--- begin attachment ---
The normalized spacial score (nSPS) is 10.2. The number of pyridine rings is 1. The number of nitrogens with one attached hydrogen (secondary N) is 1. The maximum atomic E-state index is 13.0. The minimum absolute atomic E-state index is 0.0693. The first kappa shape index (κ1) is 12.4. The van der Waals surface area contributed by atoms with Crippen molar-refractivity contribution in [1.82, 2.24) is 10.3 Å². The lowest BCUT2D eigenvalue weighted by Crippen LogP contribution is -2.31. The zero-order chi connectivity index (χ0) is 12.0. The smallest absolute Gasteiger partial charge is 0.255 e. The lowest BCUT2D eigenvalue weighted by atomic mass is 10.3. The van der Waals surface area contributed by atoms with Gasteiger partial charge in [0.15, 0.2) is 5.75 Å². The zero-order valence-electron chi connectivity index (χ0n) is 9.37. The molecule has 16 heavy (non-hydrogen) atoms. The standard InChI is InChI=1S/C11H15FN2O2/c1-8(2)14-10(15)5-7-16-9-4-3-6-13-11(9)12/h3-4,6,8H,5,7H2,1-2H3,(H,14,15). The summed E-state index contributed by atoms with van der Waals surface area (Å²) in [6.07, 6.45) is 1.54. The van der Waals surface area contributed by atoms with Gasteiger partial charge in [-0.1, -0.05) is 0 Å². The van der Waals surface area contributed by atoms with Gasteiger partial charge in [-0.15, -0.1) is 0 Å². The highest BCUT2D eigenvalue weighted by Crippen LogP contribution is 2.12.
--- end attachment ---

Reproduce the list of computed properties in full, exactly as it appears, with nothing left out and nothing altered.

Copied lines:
The normalized spacial score (nSPS) is 10.2. The number of pyridine rings is 1. The number of nitrogens with one attached hydrogen (secondary N) is 1. The maximum atomic E-state index is 13.0. The minimum absolute atomic E-state index is 0.0693. The first kappa shape index (κ1) is 12.4. The van der Waals surface area contributed by atoms with Crippen molar-refractivity contribution in [1.82, 2.24) is 10.3 Å². The lowest BCUT2D eigenvalue weighted by Crippen LogP contribution is -2.31. The zero-order chi connectivity index (χ0) is 12.0. The smallest absolute Gasteiger partial charge is 0.255 e. The lowest BCUT2D eigenvalue weighted by atomic mass is 10.3. The van der Waals surface area contributed by atoms with Gasteiger partial charge in [0.15, 0.2) is 5.75 Å². The zero-order valence-electron chi connectivity index (χ0n) is 9.37. The molecule has 16 heavy (non-hydrogen) atoms. The standard InChI is InChI=1S/C11H15FN2O2/c1-8(2)14-10(15)5-7-16-9-4-3-6-13-11(9)12/h3-4,6,8H,5,7H2,1-2H3,(H,14,15). The summed E-state index contributed by atoms with van der Waals surface area (Å²) in [6.07, 6.45) is 1.54. The van der Waals surface area contributed by atoms with Gasteiger partial charge in [-0.1, -0.05) is 0 Å². The van der Waals surface area contributed by atoms with Gasteiger partial charge in [-0.15, -0.1) is 0 Å². The highest BCUT2D eigenvalue weighted by Crippen LogP contribution is 2.12.